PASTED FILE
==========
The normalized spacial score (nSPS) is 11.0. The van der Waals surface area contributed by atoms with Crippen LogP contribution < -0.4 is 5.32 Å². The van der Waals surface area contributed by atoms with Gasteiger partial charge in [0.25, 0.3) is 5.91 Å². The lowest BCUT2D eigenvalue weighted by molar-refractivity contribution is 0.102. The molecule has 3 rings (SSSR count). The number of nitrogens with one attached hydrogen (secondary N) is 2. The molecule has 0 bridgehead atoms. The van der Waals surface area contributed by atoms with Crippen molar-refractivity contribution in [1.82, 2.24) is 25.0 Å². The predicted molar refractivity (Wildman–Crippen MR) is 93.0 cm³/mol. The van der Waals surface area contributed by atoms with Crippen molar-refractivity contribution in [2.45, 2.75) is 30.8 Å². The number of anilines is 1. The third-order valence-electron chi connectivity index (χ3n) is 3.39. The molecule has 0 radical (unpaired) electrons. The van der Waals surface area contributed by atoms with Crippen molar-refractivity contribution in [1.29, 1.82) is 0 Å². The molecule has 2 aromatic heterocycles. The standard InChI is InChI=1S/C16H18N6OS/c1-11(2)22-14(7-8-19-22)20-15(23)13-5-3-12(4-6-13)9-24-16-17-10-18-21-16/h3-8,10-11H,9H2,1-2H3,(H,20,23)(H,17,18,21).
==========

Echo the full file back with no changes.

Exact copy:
The normalized spacial score (nSPS) is 11.0. The van der Waals surface area contributed by atoms with Crippen LogP contribution < -0.4 is 5.32 Å². The van der Waals surface area contributed by atoms with Gasteiger partial charge in [0.25, 0.3) is 5.91 Å². The lowest BCUT2D eigenvalue weighted by molar-refractivity contribution is 0.102. The molecule has 3 rings (SSSR count). The number of nitrogens with one attached hydrogen (secondary N) is 2. The molecule has 0 bridgehead atoms. The van der Waals surface area contributed by atoms with Crippen molar-refractivity contribution in [1.82, 2.24) is 25.0 Å². The predicted molar refractivity (Wildman–Crippen MR) is 93.0 cm³/mol. The van der Waals surface area contributed by atoms with Crippen molar-refractivity contribution in [2.45, 2.75) is 30.8 Å². The number of anilines is 1. The third-order valence-electron chi connectivity index (χ3n) is 3.39. The molecule has 0 radical (unpaired) electrons. The van der Waals surface area contributed by atoms with Crippen molar-refractivity contribution in [1.29, 1.82) is 0 Å². The molecule has 2 aromatic heterocycles. The standard InChI is InChI=1S/C16H18N6OS/c1-11(2)22-14(7-8-19-22)20-15(23)13-5-3-12(4-6-13)9-24-16-17-10-18-21-16/h3-8,10-11H,9H2,1-2H3,(H,20,23)(H,17,18,21).